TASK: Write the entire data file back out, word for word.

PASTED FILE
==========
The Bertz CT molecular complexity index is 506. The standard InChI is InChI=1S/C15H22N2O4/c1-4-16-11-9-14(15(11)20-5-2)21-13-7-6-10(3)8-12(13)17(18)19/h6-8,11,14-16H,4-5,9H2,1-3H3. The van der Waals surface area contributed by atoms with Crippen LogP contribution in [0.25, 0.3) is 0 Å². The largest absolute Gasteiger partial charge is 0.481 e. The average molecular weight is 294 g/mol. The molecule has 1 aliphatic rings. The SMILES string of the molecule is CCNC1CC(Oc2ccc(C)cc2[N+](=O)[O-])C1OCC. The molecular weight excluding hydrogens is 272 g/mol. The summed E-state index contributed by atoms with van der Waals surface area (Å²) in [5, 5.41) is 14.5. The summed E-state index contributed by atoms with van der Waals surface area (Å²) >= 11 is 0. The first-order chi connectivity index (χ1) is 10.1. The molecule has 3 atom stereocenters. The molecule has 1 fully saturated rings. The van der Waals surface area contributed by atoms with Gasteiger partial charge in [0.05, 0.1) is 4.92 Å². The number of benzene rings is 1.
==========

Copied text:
The Bertz CT molecular complexity index is 506. The standard InChI is InChI=1S/C15H22N2O4/c1-4-16-11-9-14(15(11)20-5-2)21-13-7-6-10(3)8-12(13)17(18)19/h6-8,11,14-16H,4-5,9H2,1-3H3. The van der Waals surface area contributed by atoms with Crippen LogP contribution in [0.25, 0.3) is 0 Å². The largest absolute Gasteiger partial charge is 0.481 e. The average molecular weight is 294 g/mol. The molecule has 1 aliphatic rings. The SMILES string of the molecule is CCNC1CC(Oc2ccc(C)cc2[N+](=O)[O-])C1OCC. The molecular weight excluding hydrogens is 272 g/mol. The summed E-state index contributed by atoms with van der Waals surface area (Å²) in [5, 5.41) is 14.5. The summed E-state index contributed by atoms with van der Waals surface area (Å²) >= 11 is 0. The first-order chi connectivity index (χ1) is 10.1. The molecule has 3 atom stereocenters. The molecule has 1 fully saturated rings. The van der Waals surface area contributed by atoms with Gasteiger partial charge in [0.05, 0.1) is 4.92 Å². The number of benzene rings is 1.